17 Nov 2016 2 min read

Donald’s Demographic Difficulties

By James Carrick

Ageing demographics have probably halved US trend growth from 3¼% to 1½%. The number of retirees is outstripping school leavers for the first time ever. So immigration - a key concern of President-elect Trump - is now the only driver of working-age population growth.


Despite the political rhetoric about immigration, you might be surprised to hear that the US economy is running out of workers. Yes, that’s right. You heard me correctly. It’s running out of workers.

That’s not the same as running out of people. Rising life expectancy means the population is still growing steadily by around 1% per year. But for the first time ever, the number of retirees has caught up with the number of school leavers. This is because the peak birth rate (baby boomers) was in the late 1950s and they’re beginning to withdraw from the labour force.

What does this mean? It means trend growth has probably halved. Using UN population projections for each age cohort, and that age cohort’s propensity to work, we estimate the number of people willing to work is set to rise by just ¼% over the next decade. This compares with a long-term average of 1¾%. And these projections assume steady immigration, so the risks are clearly skewed to the downside under Trump.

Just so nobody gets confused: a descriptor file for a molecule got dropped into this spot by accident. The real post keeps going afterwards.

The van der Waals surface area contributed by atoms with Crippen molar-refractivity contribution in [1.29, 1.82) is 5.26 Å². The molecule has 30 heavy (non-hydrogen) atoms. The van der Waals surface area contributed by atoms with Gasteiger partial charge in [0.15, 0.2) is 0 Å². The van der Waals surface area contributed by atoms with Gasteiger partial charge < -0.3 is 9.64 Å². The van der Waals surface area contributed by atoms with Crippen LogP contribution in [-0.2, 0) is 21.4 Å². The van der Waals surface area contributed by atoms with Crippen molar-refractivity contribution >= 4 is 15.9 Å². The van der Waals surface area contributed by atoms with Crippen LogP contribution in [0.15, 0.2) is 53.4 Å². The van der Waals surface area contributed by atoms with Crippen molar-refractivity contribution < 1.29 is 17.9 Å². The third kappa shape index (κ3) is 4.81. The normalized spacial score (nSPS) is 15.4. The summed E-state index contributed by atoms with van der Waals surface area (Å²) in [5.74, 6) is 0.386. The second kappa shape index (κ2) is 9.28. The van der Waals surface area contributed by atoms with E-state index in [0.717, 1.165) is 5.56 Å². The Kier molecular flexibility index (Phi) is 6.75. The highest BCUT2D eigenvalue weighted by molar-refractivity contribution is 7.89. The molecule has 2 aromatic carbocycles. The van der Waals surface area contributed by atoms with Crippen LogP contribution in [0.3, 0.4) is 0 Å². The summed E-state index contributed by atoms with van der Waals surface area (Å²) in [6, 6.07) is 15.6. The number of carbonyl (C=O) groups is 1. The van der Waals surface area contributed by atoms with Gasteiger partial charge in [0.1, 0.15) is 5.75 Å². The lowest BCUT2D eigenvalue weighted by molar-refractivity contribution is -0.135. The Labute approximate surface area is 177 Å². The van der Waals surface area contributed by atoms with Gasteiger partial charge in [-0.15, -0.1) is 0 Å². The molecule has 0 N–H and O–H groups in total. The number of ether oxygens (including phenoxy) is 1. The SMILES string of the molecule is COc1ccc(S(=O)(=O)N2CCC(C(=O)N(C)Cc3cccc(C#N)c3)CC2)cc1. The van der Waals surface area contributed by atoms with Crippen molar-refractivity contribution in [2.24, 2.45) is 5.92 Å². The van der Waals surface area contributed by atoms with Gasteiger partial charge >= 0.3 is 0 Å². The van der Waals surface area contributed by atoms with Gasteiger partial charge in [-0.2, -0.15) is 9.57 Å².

In follow-up posts, we’ll also look at the impact of ageing on productivity, whether there’s scope for ‘discouraged’ workers to re-enter the labour force and the implications of our analysis for US monetary policy. These posts represent a summary of our more detailed Fundamentals note “When I’m 64”.

But for now, demographics pose a difficult dilemma for Donald. If making America great again means getting trend growth back to 3%+, that’s a nearly impossible task, even without restrictions on immigration.

James Carrick

Global economist

James is a global economist with a knack for using analogies to explain economic concepts. He is a techno-optimist and an early adopter. He enjoys building models - both of the economy and robot Lego ones with his son. He also likes crunching data and chocolate bars. He joined in 2006 from the number-one ranked economics team at ABN AMRO with prior experience at HM Treasury.

James Carrick